What is Reverse Body Dysmorphic Disorder & How to Treat it?

As a BetterHelp affiliate, we may receive compensation from BetterHelp if you purchase products or services through the links provided

In this blog, we will answer “What is Reverse Body Dysmorphic Disorder & How to Treat It?”, and also cover what is reverse body dysmorphic disorder, its effects, its history, symptoms of reverse body dysmorphic disorder, and its treatment. 

Family Counseling
Family Counseling

What is Reverse Body Dysmorphic Disorder & How to Treat it?

Reverse Body Dysmorphic disorder is the exact opposite of Body dysmorphic disorder, it is a belief that one is thin but lives in a bigger body. This can be difficult to navigate through and we will cover it later on but first, let us understand it better.

What is Body Dysmorphia (BDD)?

Body dysmorphia is a mental illness characterized by obsessive thinking about perceived flaws in one’s physical appearance. The person with BDD may be tormented by these self-identified defects, but they are usually modest, if not altogether undetectable to others. 

We’ll go through BDD in-depth in this post, including its history and short- and long-term impacts. There are different types of body dysmorphia, one of which is reverse body dysmorphic disorder. 

History of Body Dysmorphia

Body dysmorphia has a long and complicated history. Much of what is known today about BDD is thanks to the work of Dr. Jules Angst, a psychiatrist and obsession expert who studied the disorder in the 1960s.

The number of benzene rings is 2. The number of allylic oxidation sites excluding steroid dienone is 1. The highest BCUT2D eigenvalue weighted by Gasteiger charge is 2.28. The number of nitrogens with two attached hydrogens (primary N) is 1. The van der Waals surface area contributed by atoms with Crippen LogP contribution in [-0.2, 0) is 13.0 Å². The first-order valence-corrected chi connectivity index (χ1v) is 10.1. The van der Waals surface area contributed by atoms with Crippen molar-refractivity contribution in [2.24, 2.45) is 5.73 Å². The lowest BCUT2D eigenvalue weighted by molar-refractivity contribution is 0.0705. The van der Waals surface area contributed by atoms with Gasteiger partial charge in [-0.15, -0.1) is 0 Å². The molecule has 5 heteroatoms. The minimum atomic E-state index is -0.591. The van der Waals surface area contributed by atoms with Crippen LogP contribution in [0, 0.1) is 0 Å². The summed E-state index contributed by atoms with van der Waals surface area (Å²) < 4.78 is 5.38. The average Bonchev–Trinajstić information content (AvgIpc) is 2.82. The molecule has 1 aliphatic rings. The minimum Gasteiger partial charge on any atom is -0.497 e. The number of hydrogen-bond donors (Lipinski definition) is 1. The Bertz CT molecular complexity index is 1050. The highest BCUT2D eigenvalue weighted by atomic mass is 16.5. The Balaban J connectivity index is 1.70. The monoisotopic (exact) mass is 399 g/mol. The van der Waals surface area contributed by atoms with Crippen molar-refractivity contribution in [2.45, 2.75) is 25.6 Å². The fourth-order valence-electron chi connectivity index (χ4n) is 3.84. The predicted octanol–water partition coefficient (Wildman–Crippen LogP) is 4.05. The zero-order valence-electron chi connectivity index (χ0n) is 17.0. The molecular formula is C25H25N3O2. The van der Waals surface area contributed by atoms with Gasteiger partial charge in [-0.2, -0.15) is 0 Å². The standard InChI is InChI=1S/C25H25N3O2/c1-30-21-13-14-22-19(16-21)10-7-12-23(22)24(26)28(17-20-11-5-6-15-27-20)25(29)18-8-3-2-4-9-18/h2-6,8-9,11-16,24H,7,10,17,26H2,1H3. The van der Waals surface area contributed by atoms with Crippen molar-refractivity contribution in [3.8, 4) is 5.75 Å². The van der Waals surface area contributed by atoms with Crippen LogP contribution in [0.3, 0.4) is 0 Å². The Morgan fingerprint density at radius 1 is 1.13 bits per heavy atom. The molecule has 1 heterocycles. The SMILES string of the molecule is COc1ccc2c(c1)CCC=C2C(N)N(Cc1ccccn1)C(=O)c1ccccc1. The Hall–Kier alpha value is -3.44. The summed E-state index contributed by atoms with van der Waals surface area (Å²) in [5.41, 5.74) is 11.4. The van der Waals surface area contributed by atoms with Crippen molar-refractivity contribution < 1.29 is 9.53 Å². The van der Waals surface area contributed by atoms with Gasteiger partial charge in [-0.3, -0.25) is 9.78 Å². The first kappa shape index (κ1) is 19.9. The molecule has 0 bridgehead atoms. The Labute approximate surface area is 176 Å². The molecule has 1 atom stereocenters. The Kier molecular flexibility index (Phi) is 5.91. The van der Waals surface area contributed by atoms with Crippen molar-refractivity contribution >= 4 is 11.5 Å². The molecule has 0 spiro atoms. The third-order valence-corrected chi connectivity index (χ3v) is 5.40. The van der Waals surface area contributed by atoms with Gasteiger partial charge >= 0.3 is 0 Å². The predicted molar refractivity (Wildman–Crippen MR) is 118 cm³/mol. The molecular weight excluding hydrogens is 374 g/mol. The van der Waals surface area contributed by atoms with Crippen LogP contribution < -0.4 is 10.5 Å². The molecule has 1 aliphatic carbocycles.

Dr. Angst coined the term “body dysmorphia” to describe the pathological preoccupation with an imagined or minor physical defect. He believed that BDD was an anxiety disorder, and proposed a set of diagnostic criteria that included the preoccupation with a physical defect and at least some impairment in daily life as a result of the preoccupation.

The word body dysmorphia has been used to describe a variety of different conditions. The term originally referred to a mental disorder characterized by an obsession with one’s own body. Today, however, the word is often used to describe a variety of different behaviors and attitudes related to one’s appearance.

In the early 20th century, the term “dysmorphophobia” was introduced to describe the fear of bodily imperfections. By the end of the 20th century, “body dysmorphia” had largely replaced “dysmorphophobia” in the psychological literature.

In the late 19th and early 20th centuries, several notable women, such as suffragist Susan B. Anthony and abolitionist Sojourner Truth were noted for their physical appearance and public speaking skills. 

And in more recent times, actresses Angelina Jolie, Kate Winslet, and Jennifer Aniston have received much attention for their physical appearances, which often function as a form of self-promotion.

Effects of Body Dysmorphic Disorder

BDD can manifest in different ways. Some people may spend hours each day looking at their reflection in the mirror or peer into the distance, convinced that they’re ugly or imperfect.

For some, BDD can be a debilitating condition. But there are ways to deal with body image issues and improve your mental health in general.